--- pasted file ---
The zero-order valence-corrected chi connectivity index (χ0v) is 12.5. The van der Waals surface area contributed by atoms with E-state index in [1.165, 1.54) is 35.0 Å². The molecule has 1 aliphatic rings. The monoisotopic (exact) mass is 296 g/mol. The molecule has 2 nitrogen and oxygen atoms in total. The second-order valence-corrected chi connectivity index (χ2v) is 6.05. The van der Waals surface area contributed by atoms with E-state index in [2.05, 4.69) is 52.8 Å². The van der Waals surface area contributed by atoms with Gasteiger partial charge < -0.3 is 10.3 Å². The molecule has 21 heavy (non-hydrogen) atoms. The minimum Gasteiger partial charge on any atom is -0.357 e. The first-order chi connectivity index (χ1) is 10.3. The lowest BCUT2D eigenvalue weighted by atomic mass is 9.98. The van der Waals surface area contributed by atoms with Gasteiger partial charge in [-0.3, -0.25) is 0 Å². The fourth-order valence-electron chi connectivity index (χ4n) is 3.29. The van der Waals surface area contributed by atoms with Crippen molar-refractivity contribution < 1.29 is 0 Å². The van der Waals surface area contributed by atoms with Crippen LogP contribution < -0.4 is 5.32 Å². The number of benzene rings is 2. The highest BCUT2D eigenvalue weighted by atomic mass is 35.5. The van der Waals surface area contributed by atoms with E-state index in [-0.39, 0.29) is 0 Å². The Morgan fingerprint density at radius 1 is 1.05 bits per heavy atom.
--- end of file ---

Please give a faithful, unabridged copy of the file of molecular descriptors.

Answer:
The zero-order valence-corrected chi connectivity index (χ0v) is 12.5. The van der Waals surface area contributed by atoms with E-state index in [1.165, 1.54) is 35.0 Å². The molecule has 1 aliphatic rings. The monoisotopic (exact) mass is 296 g/mol. The molecule has 2 nitrogen and oxygen atoms in total. The second-order valence-corrected chi connectivity index (χ2v) is 6.05. The van der Waals surface area contributed by atoms with E-state index in [2.05, 4.69) is 52.8 Å². The van der Waals surface area contributed by atoms with Gasteiger partial charge < -0.3 is 10.3 Å². The molecule has 21 heavy (non-hydrogen) atoms. The minimum Gasteiger partial charge on any atom is -0.357 e. The first-order chi connectivity index (χ1) is 10.3. The lowest BCUT2D eigenvalue weighted by atomic mass is 9.98. The van der Waals surface area contributed by atoms with Gasteiger partial charge in [-0.3, -0.25) is 0 Å². The fourth-order valence-electron chi connectivity index (χ4n) is 3.29. The van der Waals surface area contributed by atoms with Crippen molar-refractivity contribution < 1.29 is 0 Å². The van der Waals surface area contributed by atoms with Crippen LogP contribution < -0.4 is 5.32 Å². The number of benzene rings is 2. The highest BCUT2D eigenvalue weighted by atomic mass is 35.5. The van der Waals surface area contributed by atoms with E-state index in [-0.39, 0.29) is 0 Å². The Morgan fingerprint density at radius 1 is 1.05 bits per heavy atom.